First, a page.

Defending champion Jelena Jankovic of Serbia advanced to the second round of the Kremlin Cup on Tuesday by beating Yaroslava Shvedova of Kazakhstan 6-4, 5-7, 6-1. She will face Lucie Safarova of the Czech Republic next.
In the men's games, American Wayne Odesnik rallied to upset second-seeded Victor Hanescu of Romania 5-7, 7-5, 6-4.
The second-seeded Jankovic took the first set after Shvedova netted twice to give her the 10th game. Shvedova, who eliminated Jankovic in the second round of the US Open in September, had an early break in the second before the Serb leveled at 4-4, capitalizing on her opponent's sloppy play.
But Shvedova broke again for a 6-5 lead before serving home the set.
Jankovic then dominated the decider, winning five consecutive games to secure the win.
The 98th-ranked Odesnik saved a match point in the 10th game of the second set, and then broke Hanescu in the fifth game of the third set.
"There were a lot of changes in the match," Odesnik said. "I was up a break twice in the first set but I kept fighting even if I lost it. I was mentally strong today and stayed with him the whole match."
The 27th-ranked Hanescu, who lost to Robin Soderling in the first round of the Shanghai Masters last week, said he had problems with the court.
"The surface is slower than last week and I struggled adjusting to it," Hanescu said. "I don't have so much confidence at the moment, I lost first round to top players in the last couple of weeks."
Hingis rules out comeback
Former No 1 Martina Hingis won't make a comeback to competitive tennis. She retired after getting a two-year ban in 2007 for testing positive for cocaine and said on Tuesday that she is happy with her new life.
“I've got a nice house, my four horses,” Hingis said. “On the tour, I had no life.”
Hingis added that even without being tested positive, she would likely have retired. “If I had won the four Grand Slam tournaments, maybe I would have continued,” she said.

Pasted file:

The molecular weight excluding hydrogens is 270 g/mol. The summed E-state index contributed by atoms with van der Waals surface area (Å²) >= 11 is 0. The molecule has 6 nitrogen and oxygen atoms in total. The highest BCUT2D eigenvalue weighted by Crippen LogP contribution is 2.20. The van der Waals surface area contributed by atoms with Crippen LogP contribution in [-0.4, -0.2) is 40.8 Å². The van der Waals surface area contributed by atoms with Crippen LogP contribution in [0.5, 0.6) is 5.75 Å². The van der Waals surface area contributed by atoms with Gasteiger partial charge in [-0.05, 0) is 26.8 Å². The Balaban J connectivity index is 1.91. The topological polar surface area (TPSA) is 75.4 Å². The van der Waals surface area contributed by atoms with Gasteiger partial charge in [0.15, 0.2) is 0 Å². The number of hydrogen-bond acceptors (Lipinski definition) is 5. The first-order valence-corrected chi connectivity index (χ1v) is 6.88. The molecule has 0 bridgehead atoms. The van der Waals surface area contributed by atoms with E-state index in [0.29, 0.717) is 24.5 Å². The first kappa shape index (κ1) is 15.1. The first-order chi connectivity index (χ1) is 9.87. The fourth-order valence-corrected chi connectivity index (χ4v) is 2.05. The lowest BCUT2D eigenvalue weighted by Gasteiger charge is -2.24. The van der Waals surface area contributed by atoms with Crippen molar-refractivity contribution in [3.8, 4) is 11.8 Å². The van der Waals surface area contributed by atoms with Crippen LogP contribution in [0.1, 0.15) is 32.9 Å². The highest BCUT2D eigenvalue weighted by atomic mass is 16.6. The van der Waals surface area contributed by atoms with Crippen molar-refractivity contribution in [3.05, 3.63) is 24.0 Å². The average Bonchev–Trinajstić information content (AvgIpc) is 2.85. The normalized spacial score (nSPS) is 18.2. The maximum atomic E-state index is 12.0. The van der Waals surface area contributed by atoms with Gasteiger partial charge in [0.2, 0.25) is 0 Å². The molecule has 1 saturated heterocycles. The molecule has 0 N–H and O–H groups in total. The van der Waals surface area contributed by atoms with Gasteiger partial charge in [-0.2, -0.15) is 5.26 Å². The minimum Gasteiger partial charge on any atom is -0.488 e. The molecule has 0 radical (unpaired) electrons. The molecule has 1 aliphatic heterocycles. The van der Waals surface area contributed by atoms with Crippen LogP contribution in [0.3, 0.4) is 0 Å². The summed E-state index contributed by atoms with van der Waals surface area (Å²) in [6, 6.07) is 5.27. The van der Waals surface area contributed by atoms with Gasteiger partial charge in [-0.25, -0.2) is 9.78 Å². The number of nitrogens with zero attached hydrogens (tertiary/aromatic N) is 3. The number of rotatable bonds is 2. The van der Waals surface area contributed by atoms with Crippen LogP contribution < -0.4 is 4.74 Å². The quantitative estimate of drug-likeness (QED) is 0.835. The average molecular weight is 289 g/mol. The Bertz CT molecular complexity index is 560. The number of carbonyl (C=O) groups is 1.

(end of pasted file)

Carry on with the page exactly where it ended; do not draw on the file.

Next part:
“But I was on downslope. And I was suspended for two years, and that was it,” she further said.
Wilander quits Sweden Davis Cup team
Mats Wilander has quit as Sweden's Davis Cup coach, the country's tennis federation said on Tuesday.
"I will not continue. It's private reasons behind the decision. I want to be home more, spend more time with the kids," Wilander told Swedish daily Aftonbladet. "It was a difficult decision. I made up my mind three days ago."
General secretary Henrik Kallen told the federation's website (www.tennis.se) that he respected Wilander's decision to leave his post. "We are grateful for these years and the success we've had," he said.
Wilander, a seven-times grand slam winner as a player, took over the Sweden team in 2003. Two years ago, he steered Sweden to the Davis Cup semi-finals where they lost to eventual champions United States.
With no big players at his disposal except world number 10 Robin Soderling, Wilander has struggled to find a team capable of delivering regular wins at the Davis Cup.
This year, with Soderling absent because of injury, Sweden lost to Israel in the first round and as a consequence had to play the playoffs to make it into next year's World Group.
Sweden beat Romania in their playoff at home in Helsingborg last month.